British House of Lords debate new fraud law that will increase prosecution and provide clear definition of fraud

Wed 22 Jun 2005 4:32pm (UK) Fraud 'Crime of Choice' for Terror Funding
By Amanda Brown and Anthony Looch, PA Lords Staff

   There are growing signs that fraud is becoming the “crime of choice” for organized crime and terrorist funding, the Lords was warned today. Business and individuals also suffer, said the Attorney General Lord Goldsmith.

   In urging peers to give the Fraud Bill an unopposed second reading, Lord Goldsmith said: “Far from being a victimless crime, fraud is an indiscriminate crime that wreaks long term damage to UK business and wider still fraud hits the pockets of every member of the population. “In 2000 the National Economic Research Association estimated that fraud cost the UK economy over £14 billion and that means every person in the UK lost £230 because of fraud.

  “Moreover that figure – which has no doubt increased since then– – does not reflect the part fraud plays in facilitating other crime types. “There are signs that fraud is becoming a crime of choice for organized crime and terrorist funding. “Reforming the law forms part of the Government’s overall strategy to combat fraud.”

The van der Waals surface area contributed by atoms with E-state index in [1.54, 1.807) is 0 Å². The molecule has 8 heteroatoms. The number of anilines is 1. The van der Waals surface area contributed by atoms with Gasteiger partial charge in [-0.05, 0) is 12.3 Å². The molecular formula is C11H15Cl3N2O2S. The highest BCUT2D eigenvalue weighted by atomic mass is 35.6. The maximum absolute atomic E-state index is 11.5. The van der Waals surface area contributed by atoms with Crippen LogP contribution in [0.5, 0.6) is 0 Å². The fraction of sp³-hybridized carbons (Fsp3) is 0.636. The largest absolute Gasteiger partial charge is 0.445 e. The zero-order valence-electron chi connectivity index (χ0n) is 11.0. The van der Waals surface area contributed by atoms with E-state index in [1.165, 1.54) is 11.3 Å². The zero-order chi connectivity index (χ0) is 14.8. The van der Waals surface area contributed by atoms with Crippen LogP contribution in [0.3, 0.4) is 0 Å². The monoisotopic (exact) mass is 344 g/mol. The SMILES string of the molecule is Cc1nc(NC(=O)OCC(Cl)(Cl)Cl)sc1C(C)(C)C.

The Bill, which covers England, Wales and Northern Ireland, would improve the prosecution process in the following ways:

  1. It will provide a clear definition of fraud.

  2. It also simplifies fraud law, making it more comprehensible to juries and the general public.

  3. The Bill reduces the risk of cases being successfully disputed on technical points.

  4. It eases prosecutions by focusing on intentions rather than outcomes, including the dishonesty of the perpetrator rather than the deception of the victim.

  5. The Bill enables the law to be used to counteract unpredictable changes in technological, commercial and other practices.